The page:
‘Late spring and you’re drifting off to sleep
With your teeth in your mouth’.

REM: ‘You Are The Everything’

 

‘Let’s go crazy, let’s get nuts
Look for the purple banana til they put us in the truck’.

PRINCE: ‘Let’s Go Crazy’

 

‘You set my teeth on edge
You think you’re a vegetable, never come out of the fridge
C-c-c-cucumber! C-c-c-cabbage! C-c-c-cauliflower!’

ECHO & THE BUNNYMEN: ‘Thorn Of Crowns’

 

‘Where does it go from here
Is it down to the lake I fear
Ay-ya-ya-ya-ya-ya/Ah-ya/Ah-ya-ya-ya-ya-ya’

HAIRCUT ONE HUNDRED: ‘Love Plus One’

 

‘Oh babe
I wanna put my log in your fireplace’.

KISS: ‘Burn Bitch Burn’

 

‘A stripping puppet on a liquid stick gets into it pretty thick
A butterfly drinks a turtle’s tears
But how do you know he really needs it?’

ELVIS COSTELLO: ‘Deep Dark Truthful Mirror’

 

‘Every second counts when I am with you
I think you are a pig, you should be in a zoo’.

NEW ORDER: ‘Every Second Counts’

Catching Up With Eddie Van Halen

225px-Eddie_Van_Halen_(1993)When I think of ’80s Eddie Van Halen, the image in my mind’s eye is probably not a lot different to any other fan – he’s grinning from ear to ear, cavorting around the stage, playing some of the greatest rock guitar of all time with one of the sweetest tones.

So it’s interesting to see him recently – sober, reflective, brutally honest, fiercely independent – talking about his life and craft onstage at the Smithsonian Museum of American History in Washington DC.

‘Jump’ had always been a favourite of mine and was at the back of my mind when I came across Van Halen’s superb debut album sometime in the late-’80s. In fact, I remember exactly when and where I bought it: Harry’s Records in Twickenham (another one that’s bitten the dust), during my first week of sixth-form college in 1989. I just loved the devil-may-care feel of Eddie’s playing. He was fearless, unconcerned about making mistakes (his dad gave him some advice: if you make a mistake, do it again – with a smile), the same attitude that spurred on Parker, Ornette, Hendrix and Jaco.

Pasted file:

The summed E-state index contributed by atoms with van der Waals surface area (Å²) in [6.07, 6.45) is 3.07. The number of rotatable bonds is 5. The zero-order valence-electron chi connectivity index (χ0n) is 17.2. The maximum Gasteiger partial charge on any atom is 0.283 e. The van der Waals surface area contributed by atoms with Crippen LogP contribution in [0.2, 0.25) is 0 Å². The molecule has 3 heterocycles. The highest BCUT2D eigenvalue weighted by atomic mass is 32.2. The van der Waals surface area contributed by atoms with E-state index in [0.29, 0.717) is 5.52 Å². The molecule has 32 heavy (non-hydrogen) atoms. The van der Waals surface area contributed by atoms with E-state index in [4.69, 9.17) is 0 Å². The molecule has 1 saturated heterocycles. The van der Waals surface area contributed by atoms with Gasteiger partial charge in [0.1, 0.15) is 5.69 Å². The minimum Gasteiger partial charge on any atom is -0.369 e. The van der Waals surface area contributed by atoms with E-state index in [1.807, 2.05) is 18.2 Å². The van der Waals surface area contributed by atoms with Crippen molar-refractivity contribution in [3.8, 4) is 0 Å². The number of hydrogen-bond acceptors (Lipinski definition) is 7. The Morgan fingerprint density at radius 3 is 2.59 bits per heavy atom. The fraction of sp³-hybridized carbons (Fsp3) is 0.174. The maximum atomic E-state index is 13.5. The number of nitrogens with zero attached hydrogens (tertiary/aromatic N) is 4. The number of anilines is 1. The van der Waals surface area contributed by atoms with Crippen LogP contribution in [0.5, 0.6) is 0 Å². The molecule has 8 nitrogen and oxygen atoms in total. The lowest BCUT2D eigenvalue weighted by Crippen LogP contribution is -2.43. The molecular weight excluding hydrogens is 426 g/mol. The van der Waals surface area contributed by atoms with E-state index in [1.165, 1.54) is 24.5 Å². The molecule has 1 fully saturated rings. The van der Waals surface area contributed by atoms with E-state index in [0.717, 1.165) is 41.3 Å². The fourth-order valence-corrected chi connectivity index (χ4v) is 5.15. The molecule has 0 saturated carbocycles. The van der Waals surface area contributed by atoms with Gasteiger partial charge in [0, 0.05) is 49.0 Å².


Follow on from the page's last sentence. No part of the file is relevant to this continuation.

classic_van_halen_by_xfel13-d7qidg1

I later got heavily into the VH albums Women And Children First, Fair Warning, Diver Down, 1984 and OU812, but the band have been completely off my radar since the early ’90s, when I loved the ‘Poundcake‘ single. Having said that, not living in the States, I’ve completely missed the recent new album and TV appearances featuring David Lee Roth back on vocals. Maybe I need to check in again because I dug this:

Anyway, back to the interview. It’s fascinating hearing Eddie chatting about his life and career, away from all the controversy that has dogged the band over the last few decades. He talks about building his first guitar, the last album he bought (clue: it was back in 1986!), demonstrates some techniques and talks candidly about his sometimes difficult early life as an immigrant in the USA. G’wan – give yourself an hour off and enjoy some words from a master.

Story Of A Song: Mr Big’s Addicted To That Rush

Mr_Big_Self-TitledIn the world of late-1980s US rock, guitar virtuosity was the order of the day. Eddie Van Halen’s massive popularity had ushered in a huge raft of poodle-haired, fleet-fingered plank-spankers such as Zakk Wylde, Marty Friedman and George Lynch (whose playing I’ve never actually heard – I just remember their names from Guitar World and Guitar Player, though I’m off to Youtube to check them out NOW…).

Though I was very definitely a Van Halen man, and also had a real penchant for Steve Vai and Yngwie Malmsteen, I was always much more into people like Scott Henderson, Jeff Beck and John Scofield than the thousand-notes-per-second boys, brilliant musicians though they undoubtedly were.